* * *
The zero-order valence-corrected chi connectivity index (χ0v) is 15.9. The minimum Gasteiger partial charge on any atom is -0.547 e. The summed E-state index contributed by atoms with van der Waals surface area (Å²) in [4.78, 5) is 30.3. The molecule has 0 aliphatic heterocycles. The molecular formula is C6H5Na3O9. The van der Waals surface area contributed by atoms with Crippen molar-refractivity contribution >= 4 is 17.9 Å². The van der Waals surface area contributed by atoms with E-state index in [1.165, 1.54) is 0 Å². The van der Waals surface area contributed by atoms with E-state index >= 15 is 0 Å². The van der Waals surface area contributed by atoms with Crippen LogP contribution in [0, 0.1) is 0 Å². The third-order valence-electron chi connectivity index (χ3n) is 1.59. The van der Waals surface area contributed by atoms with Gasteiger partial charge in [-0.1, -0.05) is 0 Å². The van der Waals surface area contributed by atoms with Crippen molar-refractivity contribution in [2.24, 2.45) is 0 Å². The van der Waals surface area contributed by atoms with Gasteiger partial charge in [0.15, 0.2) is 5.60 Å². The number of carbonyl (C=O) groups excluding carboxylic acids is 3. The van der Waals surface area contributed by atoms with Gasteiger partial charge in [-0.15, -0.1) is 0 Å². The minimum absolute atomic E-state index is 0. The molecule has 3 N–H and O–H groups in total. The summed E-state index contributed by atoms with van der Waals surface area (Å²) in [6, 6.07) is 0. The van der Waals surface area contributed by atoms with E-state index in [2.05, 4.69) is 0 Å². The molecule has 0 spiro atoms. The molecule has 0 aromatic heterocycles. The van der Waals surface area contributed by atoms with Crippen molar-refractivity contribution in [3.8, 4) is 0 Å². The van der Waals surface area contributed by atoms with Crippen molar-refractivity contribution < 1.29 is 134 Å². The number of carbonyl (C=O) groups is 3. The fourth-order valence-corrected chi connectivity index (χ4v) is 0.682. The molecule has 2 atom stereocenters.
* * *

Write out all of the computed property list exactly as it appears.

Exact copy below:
The zero-order valence-corrected chi connectivity index (χ0v) is 15.9. The minimum Gasteiger partial charge on any atom is -0.547 e. The summed E-state index contributed by atoms with van der Waals surface area (Å²) in [4.78, 5) is 30.3. The molecule has 0 aliphatic heterocycles. The molecular formula is C6H5Na3O9. The van der Waals surface area contributed by atoms with Crippen molar-refractivity contribution >= 4 is 17.9 Å². The van der Waals surface area contributed by atoms with E-state index in [1.165, 1.54) is 0 Å². The van der Waals surface area contributed by atoms with E-state index >= 15 is 0 Å². The van der Waals surface area contributed by atoms with Crippen LogP contribution in [0, 0.1) is 0 Å². The third-order valence-electron chi connectivity index (χ3n) is 1.59. The van der Waals surface area contributed by atoms with Gasteiger partial charge in [-0.1, -0.05) is 0 Å². The van der Waals surface area contributed by atoms with Crippen molar-refractivity contribution in [2.24, 2.45) is 0 Å². The van der Waals surface area contributed by atoms with Gasteiger partial charge in [0.15, 0.2) is 5.60 Å². The number of carbonyl (C=O) groups excluding carboxylic acids is 3. The van der Waals surface area contributed by atoms with Gasteiger partial charge in [-0.15, -0.1) is 0 Å². The minimum absolute atomic E-state index is 0. The molecule has 3 N–H and O–H groups in total. The summed E-state index contributed by atoms with van der Waals surface area (Å²) in [6, 6.07) is 0. The van der Waals surface area contributed by atoms with E-state index in [2.05, 4.69) is 0 Å². The molecule has 0 spiro atoms. The molecule has 0 aromatic heterocycles. The van der Waals surface area contributed by atoms with Crippen molar-refractivity contribution in [3.8, 4) is 0 Å². The van der Waals surface area contributed by atoms with Crippen molar-refractivity contribution < 1.29 is 134 Å². The number of carbonyl (C=O) groups is 3. The fourth-order valence-corrected chi connectivity index (χ4v) is 0.682. The molecule has 2 atom stereocenters.